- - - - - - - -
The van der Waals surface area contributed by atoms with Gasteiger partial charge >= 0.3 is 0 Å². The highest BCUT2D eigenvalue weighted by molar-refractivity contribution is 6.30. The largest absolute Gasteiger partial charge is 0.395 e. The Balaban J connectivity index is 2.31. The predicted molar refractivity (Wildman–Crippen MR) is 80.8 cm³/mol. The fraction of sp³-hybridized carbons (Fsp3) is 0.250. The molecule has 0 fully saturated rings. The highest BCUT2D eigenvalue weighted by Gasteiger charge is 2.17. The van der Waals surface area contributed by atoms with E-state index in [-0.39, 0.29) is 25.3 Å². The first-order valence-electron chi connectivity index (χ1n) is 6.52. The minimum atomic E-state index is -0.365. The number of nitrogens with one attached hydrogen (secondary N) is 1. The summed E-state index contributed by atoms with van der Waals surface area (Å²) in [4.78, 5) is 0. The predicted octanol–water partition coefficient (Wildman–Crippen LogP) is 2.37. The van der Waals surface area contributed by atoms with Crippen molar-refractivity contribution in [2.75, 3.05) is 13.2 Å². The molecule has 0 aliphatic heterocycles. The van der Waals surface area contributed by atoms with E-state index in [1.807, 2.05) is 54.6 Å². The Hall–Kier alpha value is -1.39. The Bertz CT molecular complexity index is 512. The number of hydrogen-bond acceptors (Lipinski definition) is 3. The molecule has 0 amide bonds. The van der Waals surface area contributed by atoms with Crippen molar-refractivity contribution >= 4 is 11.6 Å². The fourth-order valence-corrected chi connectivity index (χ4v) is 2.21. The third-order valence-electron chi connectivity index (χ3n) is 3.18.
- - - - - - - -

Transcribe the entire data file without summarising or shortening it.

The van der Waals surface area contributed by atoms with Gasteiger partial charge >= 0.3 is 0 Å². The highest BCUT2D eigenvalue weighted by molar-refractivity contribution is 6.30. The largest absolute Gasteiger partial charge is 0.395 e. The Balaban J connectivity index is 2.31. The predicted molar refractivity (Wildman–Crippen MR) is 80.8 cm³/mol. The fraction of sp³-hybridized carbons (Fsp3) is 0.250. The molecule has 0 fully saturated rings. The highest BCUT2D eigenvalue weighted by Gasteiger charge is 2.17. The van der Waals surface area contributed by atoms with E-state index in [-0.39, 0.29) is 25.3 Å². The first-order valence-electron chi connectivity index (χ1n) is 6.52. The minimum atomic E-state index is -0.365. The number of nitrogens with one attached hydrogen (secondary N) is 1. The summed E-state index contributed by atoms with van der Waals surface area (Å²) in [4.78, 5) is 0. The predicted octanol–water partition coefficient (Wildman–Crippen LogP) is 2.37. The van der Waals surface area contributed by atoms with Crippen molar-refractivity contribution in [2.75, 3.05) is 13.2 Å². The molecule has 0 aliphatic heterocycles. The van der Waals surface area contributed by atoms with E-state index in [1.807, 2.05) is 54.6 Å². The Hall–Kier alpha value is -1.39. The Bertz CT molecular complexity index is 512. The number of hydrogen-bond acceptors (Lipinski definition) is 3. The molecule has 0 amide bonds. The van der Waals surface area contributed by atoms with Crippen molar-refractivity contribution >= 4 is 11.6 Å². The fourth-order valence-corrected chi connectivity index (χ4v) is 2.21. The third-order valence-electron chi connectivity index (χ3n) is 3.18.